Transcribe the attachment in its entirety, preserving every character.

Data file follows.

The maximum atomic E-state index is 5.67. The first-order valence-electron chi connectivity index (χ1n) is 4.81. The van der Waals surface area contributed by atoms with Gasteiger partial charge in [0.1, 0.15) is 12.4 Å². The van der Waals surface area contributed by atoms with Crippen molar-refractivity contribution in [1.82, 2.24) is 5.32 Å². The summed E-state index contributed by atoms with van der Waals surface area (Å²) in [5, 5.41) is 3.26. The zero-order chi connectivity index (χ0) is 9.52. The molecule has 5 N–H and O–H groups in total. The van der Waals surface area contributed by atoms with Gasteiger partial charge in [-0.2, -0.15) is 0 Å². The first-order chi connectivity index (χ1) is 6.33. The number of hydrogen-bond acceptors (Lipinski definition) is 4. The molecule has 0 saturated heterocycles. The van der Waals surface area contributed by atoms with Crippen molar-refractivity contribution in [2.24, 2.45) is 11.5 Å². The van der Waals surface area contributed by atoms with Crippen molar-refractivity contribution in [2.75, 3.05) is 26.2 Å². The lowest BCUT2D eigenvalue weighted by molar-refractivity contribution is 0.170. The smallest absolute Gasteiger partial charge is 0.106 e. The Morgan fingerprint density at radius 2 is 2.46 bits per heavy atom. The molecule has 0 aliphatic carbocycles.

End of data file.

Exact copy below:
The maximum atomic E-state index is 5.67. The first-order valence-electron chi connectivity index (χ1n) is 4.81. The van der Waals surface area contributed by atoms with Gasteiger partial charge in [0.1, 0.15) is 12.4 Å². The van der Waals surface area contributed by atoms with Crippen molar-refractivity contribution in [1.82, 2.24) is 5.32 Å². The summed E-state index contributed by atoms with van der Waals surface area (Å²) in [5, 5.41) is 3.26. The zero-order chi connectivity index (χ0) is 9.52. The molecule has 5 N–H and O–H groups in total. The van der Waals surface area contributed by atoms with Gasteiger partial charge in [-0.2, -0.15) is 0 Å². The first-order chi connectivity index (χ1) is 6.33. The number of hydrogen-bond acceptors (Lipinski definition) is 4. The molecule has 0 saturated heterocycles. The van der Waals surface area contributed by atoms with Crippen molar-refractivity contribution in [2.24, 2.45) is 11.5 Å². The van der Waals surface area contributed by atoms with Crippen molar-refractivity contribution in [2.75, 3.05) is 26.2 Å². The lowest BCUT2D eigenvalue weighted by molar-refractivity contribution is 0.170. The smallest absolute Gasteiger partial charge is 0.106 e. The Morgan fingerprint density at radius 2 is 2.46 bits per heavy atom. The molecule has 0 aliphatic carbocycles.